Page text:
How the traditional hotel can survive Airbnb

This Saturday I joined a tour in Lloyd Hotel in Amsterdam. One of the initiators and artistic director Suzanne Oxenaar herself did the tour. A very joyful and interesting experience. Suzanne was passionate both on the hotel as the artistic collection she managed to curate in the hotel. I have been earlier on a tour and visited a few rooms of the hotel. The nice thing of the concept of the hotel is that every room is different, from 1 to 5 stars. And different artists have designed the rooms. Some of them are for special purposes as the room for a band, with one huge bed that can transform in a stage.

The tour was part of the 24HOost program, 24 hours of activities in the east of Amsterdam. The second edition of this event to let inhabitants of Amsterdam and other experience the city. Noord, West, and Zuid will follow.

The whole philosophy of the Lloyd hotel is to provide guests with experiences. Unexpected ones. And to create serendipity, by mixing the different types of rooms and providing places to discover, by taking away classes, on the outside of the rooms can not be seen if it one or five star room.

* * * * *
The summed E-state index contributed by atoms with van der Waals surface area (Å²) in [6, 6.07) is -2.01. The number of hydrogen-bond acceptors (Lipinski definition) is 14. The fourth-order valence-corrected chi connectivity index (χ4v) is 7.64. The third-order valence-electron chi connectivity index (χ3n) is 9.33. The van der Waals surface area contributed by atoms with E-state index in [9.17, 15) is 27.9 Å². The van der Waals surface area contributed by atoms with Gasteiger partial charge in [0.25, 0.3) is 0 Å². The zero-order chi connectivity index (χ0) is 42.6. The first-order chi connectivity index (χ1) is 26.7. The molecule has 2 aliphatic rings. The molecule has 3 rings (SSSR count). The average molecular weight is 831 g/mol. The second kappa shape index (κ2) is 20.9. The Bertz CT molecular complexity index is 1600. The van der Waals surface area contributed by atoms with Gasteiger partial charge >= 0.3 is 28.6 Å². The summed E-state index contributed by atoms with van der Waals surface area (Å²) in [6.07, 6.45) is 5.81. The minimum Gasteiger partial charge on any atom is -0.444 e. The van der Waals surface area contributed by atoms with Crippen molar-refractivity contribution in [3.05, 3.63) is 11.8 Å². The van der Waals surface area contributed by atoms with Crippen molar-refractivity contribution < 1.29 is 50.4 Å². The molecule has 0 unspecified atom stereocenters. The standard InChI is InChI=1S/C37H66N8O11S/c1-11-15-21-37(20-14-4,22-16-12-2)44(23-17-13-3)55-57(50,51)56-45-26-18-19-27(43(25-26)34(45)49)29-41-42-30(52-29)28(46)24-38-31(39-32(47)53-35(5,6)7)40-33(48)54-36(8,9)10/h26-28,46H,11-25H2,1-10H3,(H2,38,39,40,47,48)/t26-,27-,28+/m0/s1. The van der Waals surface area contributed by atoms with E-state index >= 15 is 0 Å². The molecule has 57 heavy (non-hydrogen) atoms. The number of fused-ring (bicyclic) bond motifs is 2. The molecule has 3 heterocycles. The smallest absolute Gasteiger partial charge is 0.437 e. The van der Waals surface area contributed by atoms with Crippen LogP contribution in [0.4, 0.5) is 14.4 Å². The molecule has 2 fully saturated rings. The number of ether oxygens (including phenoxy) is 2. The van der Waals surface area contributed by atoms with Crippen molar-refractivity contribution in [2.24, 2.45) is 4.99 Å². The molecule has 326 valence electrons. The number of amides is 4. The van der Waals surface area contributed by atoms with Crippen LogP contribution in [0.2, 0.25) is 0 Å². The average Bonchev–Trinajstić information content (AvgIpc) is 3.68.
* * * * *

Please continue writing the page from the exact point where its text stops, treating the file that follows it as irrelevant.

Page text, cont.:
Functions of rooms can change, from meeting place to sleeping room. It demands a flexible workforce that is able to self organise. All staff gets cross training in the beginning, experience all roles in the hotel. A true example of self organising teams so it seems.

Suzanne is an open but strong character. So much is clear from the way she lead the group. The group was too big for the tour if you look objectively, but she managed to keep everyone together, and trust all people to be responsible for themselves. This worked well, and you can feel that this is the same for the hotel as a whole.

Her passion lies mainly in the artistic quality of the hotel, in the art pieces or high quality design that is ubiquitous, but also mingled with less predictable vintage. With this approach the hotel gets its very own signature and are all rooms a experience on its own. In that sense this hotel offers the same excitement as an Airbnb-apartment can have, with the personal touch.

So this experience of the tour showed a couple of things. The recipe of a strong vision combined with a very open execution can create beautiful things. Making a personal experience in a hotel is the only way to deal with the growing popularity of services like Airbnb.

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I am a design director at Structural. I curate and organize ThingsCon Netherlands and I am chairman of the Cities of Things Foundation. Before I was innovation and strategy director at tech and innovation agency INFO, visiting researcher and lab director at the Delft University of Technology coordinating Cities of Things Delft Design Lab.

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